UNITAS Gold Welcomes Mexican Navy


Story Number: NNS090501-44Release Date: 5/1/2009 5:11:00 PM
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By Mass Communication Specialist 2nd Class Brandon Shelander, Commander, U.S. Naval Forces Southern Command - U.S 4th Fleet Public Affairs

ATLANTIC OCEAN (NNS) -- The Mexican patrol vessel ARM Oaxaca (PO-161) participated along with ships from 11 nations in the sinking exercise (SINKEX) of the former ex-USS Connelly (DD 975) April 29 during UNITAS Gold.

"Fuego!" says a mechanic voice over a radio as a loud boom echoes across the Atlantic Ocean, followed by another and another in a rapid series. Distant, soundless splashes rise into the air where the shells from a 76/62mm naval cannon mark their entry into the rough blue water during the SINKEX.

Practice firing the main cannon on board the Armada de Mexico (ARM) Oaxaca (PO-161) is nothing new for Oaxaca's Commanding Officer Efren Gomez Luis. What is new for him and his crew is the chance to train and work with 11 navies at once during UNITAS Gold, an annual maritime exercise that provides a rigorous training environment in which participating nations conduct joint and combined operations in a realistic scenario.

"Personally, UNITAS is a great learning opportunity for me and my crew, something I've wanted to do for a long time," said Luis, on the bridge of Oaxaca while watching the horizon with large binoculars.
An English speaking voice comes through the radio, someone from USS Donald Cook (DDG-75). They relay course information and Oaxaca's radioman, a young officer fresh from Mexico's naval academy, replies in English. Oaxaca's finished its practice firing and will reset course to a position with the other ships. In front of Oaxaca, four ships make an orderly line, and behind, five more, all sailing in formation for UNITAS Gold.

UNITAS Gold is a two-week exercise with realistic scenario-driven training opportunities featuring live-fire exercises, undersea warfare, shipboard operations, maritime interdiction operations, anti-air and anti-surface warfare, amphibious operations, electronic warfare, and special warfare. In total, over 25 ships, four submarines and more than 50 aircraft have participated.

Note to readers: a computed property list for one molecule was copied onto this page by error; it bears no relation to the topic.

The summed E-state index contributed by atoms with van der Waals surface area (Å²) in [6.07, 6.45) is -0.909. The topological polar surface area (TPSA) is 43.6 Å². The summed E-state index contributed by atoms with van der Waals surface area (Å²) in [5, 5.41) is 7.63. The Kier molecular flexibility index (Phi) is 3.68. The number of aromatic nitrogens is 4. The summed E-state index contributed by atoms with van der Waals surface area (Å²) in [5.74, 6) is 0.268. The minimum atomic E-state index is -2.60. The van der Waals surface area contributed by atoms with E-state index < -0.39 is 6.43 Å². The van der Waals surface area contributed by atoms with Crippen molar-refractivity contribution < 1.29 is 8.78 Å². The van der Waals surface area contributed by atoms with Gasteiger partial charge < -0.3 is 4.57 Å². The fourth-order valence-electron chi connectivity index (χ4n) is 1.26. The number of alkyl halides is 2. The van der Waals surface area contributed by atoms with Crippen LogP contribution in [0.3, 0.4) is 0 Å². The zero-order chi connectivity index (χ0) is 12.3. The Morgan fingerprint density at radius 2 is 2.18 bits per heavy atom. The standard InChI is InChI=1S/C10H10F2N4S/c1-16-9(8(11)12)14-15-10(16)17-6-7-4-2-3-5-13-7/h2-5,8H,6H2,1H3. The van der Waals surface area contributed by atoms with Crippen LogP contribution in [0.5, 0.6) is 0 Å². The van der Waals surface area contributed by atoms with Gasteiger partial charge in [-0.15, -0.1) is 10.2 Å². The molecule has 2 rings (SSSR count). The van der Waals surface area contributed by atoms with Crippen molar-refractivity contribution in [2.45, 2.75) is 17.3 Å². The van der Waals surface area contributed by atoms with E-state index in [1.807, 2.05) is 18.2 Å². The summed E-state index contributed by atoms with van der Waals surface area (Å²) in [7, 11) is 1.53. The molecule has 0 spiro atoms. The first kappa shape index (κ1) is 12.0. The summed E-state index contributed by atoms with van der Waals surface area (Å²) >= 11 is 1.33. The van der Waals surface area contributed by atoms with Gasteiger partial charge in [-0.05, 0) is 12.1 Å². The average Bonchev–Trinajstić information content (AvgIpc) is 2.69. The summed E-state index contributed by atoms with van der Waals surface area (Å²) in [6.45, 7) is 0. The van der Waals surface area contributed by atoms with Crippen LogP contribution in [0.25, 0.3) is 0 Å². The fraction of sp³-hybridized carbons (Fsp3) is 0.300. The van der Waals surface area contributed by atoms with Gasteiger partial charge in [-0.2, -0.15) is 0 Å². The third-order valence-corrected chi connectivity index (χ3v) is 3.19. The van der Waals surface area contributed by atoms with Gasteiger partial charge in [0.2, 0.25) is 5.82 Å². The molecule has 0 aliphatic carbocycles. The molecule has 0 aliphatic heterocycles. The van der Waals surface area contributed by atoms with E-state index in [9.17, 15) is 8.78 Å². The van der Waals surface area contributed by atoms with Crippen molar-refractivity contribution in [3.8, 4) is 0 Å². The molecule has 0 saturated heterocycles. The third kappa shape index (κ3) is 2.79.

The primary goal of the training is to promote maritime security and stability as well as interoperability between partner nations. This year is the first time Mexico has participated. Its assets in the exercise include the offshore patrol vessel, ARM Oaxaca (PO-161) and frigate, ARM Mina (F-214).

"I feel very happy to be in this very important event. Our training has become stronger, as well as our capacity in stopping narco-trafficking and in defense of our national territories," Luis said.

The crew of the ARM Oaxaca echoed the sentiments of their commanding officer.

"I'm very proud to be in UNITAS," said Teniente de Corbeta (Lt.) Arturo Morales Desachy one of the officers in charge of translating incoming radio communications during the exercise. "I hope we keep participating and attend next year's UNITAS. We've brought some of the best officers from our country to take part in this," said Desachy.